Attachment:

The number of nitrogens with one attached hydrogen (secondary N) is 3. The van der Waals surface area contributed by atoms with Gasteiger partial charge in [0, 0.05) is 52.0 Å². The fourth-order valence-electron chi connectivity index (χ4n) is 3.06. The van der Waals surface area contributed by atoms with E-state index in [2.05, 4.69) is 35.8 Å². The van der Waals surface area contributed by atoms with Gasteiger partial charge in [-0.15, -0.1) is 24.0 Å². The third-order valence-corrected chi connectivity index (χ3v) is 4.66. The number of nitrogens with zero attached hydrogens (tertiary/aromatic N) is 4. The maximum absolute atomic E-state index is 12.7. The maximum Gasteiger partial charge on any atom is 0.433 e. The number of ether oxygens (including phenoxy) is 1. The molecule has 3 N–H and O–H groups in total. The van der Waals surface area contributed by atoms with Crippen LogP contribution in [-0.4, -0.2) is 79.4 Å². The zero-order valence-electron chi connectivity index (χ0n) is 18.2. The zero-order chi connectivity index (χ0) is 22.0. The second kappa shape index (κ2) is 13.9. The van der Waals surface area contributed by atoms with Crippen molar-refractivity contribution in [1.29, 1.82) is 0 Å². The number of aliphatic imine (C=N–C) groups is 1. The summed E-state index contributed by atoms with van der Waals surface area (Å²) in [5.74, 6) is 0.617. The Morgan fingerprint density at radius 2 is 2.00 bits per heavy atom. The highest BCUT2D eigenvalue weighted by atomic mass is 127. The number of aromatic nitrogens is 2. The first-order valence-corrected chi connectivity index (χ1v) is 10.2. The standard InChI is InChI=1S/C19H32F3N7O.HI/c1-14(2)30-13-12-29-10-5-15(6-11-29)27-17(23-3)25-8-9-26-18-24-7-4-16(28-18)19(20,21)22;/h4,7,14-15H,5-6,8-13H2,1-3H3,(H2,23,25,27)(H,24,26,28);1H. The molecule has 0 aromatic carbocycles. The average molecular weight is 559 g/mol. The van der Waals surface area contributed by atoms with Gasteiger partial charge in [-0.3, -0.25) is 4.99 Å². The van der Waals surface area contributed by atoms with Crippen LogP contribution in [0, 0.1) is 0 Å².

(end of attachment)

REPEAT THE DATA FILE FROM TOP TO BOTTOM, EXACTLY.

The number of nitrogens with one attached hydrogen (secondary N) is 3. The van der Waals surface area contributed by atoms with Gasteiger partial charge in [0, 0.05) is 52.0 Å². The fourth-order valence-electron chi connectivity index (χ4n) is 3.06. The van der Waals surface area contributed by atoms with E-state index in [2.05, 4.69) is 35.8 Å². The van der Waals surface area contributed by atoms with Gasteiger partial charge in [-0.15, -0.1) is 24.0 Å². The third-order valence-corrected chi connectivity index (χ3v) is 4.66. The number of nitrogens with zero attached hydrogens (tertiary/aromatic N) is 4. The maximum absolute atomic E-state index is 12.7. The maximum Gasteiger partial charge on any atom is 0.433 e. The number of ether oxygens (including phenoxy) is 1. The molecule has 3 N–H and O–H groups in total. The van der Waals surface area contributed by atoms with Crippen LogP contribution in [-0.4, -0.2) is 79.4 Å². The zero-order valence-electron chi connectivity index (χ0n) is 18.2. The zero-order chi connectivity index (χ0) is 22.0. The second kappa shape index (κ2) is 13.9. The van der Waals surface area contributed by atoms with Crippen molar-refractivity contribution in [1.29, 1.82) is 0 Å². The number of aliphatic imine (C=N–C) groups is 1. The summed E-state index contributed by atoms with van der Waals surface area (Å²) in [5.74, 6) is 0.617. The Morgan fingerprint density at radius 2 is 2.00 bits per heavy atom. The highest BCUT2D eigenvalue weighted by atomic mass is 127. The number of aromatic nitrogens is 2. The first-order valence-corrected chi connectivity index (χ1v) is 10.2. The standard InChI is InChI=1S/C19H32F3N7O.HI/c1-14(2)30-13-12-29-10-5-15(6-11-29)27-17(23-3)25-8-9-26-18-24-7-4-16(28-18)19(20,21)22;/h4,7,14-15H,5-6,8-13H2,1-3H3,(H2,23,25,27)(H,24,26,28);1H. The molecule has 0 aromatic carbocycles. The average molecular weight is 559 g/mol. The van der Waals surface area contributed by atoms with Gasteiger partial charge in [-0.3, -0.25) is 4.99 Å². The van der Waals surface area contributed by atoms with Crippen LogP contribution in [0, 0.1) is 0 Å².